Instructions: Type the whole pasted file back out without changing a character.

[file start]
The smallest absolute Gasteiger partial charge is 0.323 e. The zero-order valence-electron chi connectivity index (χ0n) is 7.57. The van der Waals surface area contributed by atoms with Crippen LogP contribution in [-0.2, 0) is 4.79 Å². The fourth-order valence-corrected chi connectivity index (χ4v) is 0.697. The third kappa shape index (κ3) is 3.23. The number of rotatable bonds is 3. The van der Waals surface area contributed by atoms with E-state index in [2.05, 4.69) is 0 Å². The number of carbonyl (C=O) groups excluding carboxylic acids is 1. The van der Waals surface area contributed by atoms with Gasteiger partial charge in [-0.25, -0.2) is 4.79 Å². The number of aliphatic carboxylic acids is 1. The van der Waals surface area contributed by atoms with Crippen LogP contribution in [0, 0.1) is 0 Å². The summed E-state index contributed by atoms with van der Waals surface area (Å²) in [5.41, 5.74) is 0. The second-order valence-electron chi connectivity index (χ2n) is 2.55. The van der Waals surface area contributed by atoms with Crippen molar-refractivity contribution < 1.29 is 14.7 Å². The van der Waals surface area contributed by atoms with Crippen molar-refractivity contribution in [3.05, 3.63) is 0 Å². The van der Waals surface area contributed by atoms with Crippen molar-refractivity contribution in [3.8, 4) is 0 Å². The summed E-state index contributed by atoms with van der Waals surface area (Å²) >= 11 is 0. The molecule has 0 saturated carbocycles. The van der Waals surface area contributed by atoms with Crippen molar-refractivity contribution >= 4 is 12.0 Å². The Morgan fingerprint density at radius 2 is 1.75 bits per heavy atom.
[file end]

The smallest absolute Gasteiger partial charge is 0.323 e. The zero-order valence-electron chi connectivity index (χ0n) is 7.57. The van der Waals surface area contributed by atoms with Crippen LogP contribution in [-0.2, 0) is 4.79 Å². The fourth-order valence-corrected chi connectivity index (χ4v) is 0.697. The third kappa shape index (κ3) is 3.23. The number of rotatable bonds is 3. The van der Waals surface area contributed by atoms with E-state index in [2.05, 4.69) is 0 Å². The number of carbonyl (C=O) groups excluding carboxylic acids is 1. The van der Waals surface area contributed by atoms with Gasteiger partial charge in [-0.25, -0.2) is 4.79 Å². The number of aliphatic carboxylic acids is 1. The van der Waals surface area contributed by atoms with Crippen LogP contribution in [0, 0.1) is 0 Å². The summed E-state index contributed by atoms with van der Waals surface area (Å²) in [5.41, 5.74) is 0. The second-order valence-electron chi connectivity index (χ2n) is 2.55. The van der Waals surface area contributed by atoms with Crippen molar-refractivity contribution < 1.29 is 14.7 Å². The van der Waals surface area contributed by atoms with Crippen molar-refractivity contribution in [3.05, 3.63) is 0 Å². The van der Waals surface area contributed by atoms with Crippen molar-refractivity contribution in [3.8, 4) is 0 Å². The summed E-state index contributed by atoms with van der Waals surface area (Å²) >= 11 is 0. The molecule has 0 saturated carbocycles. The van der Waals surface area contributed by atoms with Crippen molar-refractivity contribution >= 4 is 12.0 Å². The Morgan fingerprint density at radius 2 is 1.75 bits per heavy atom.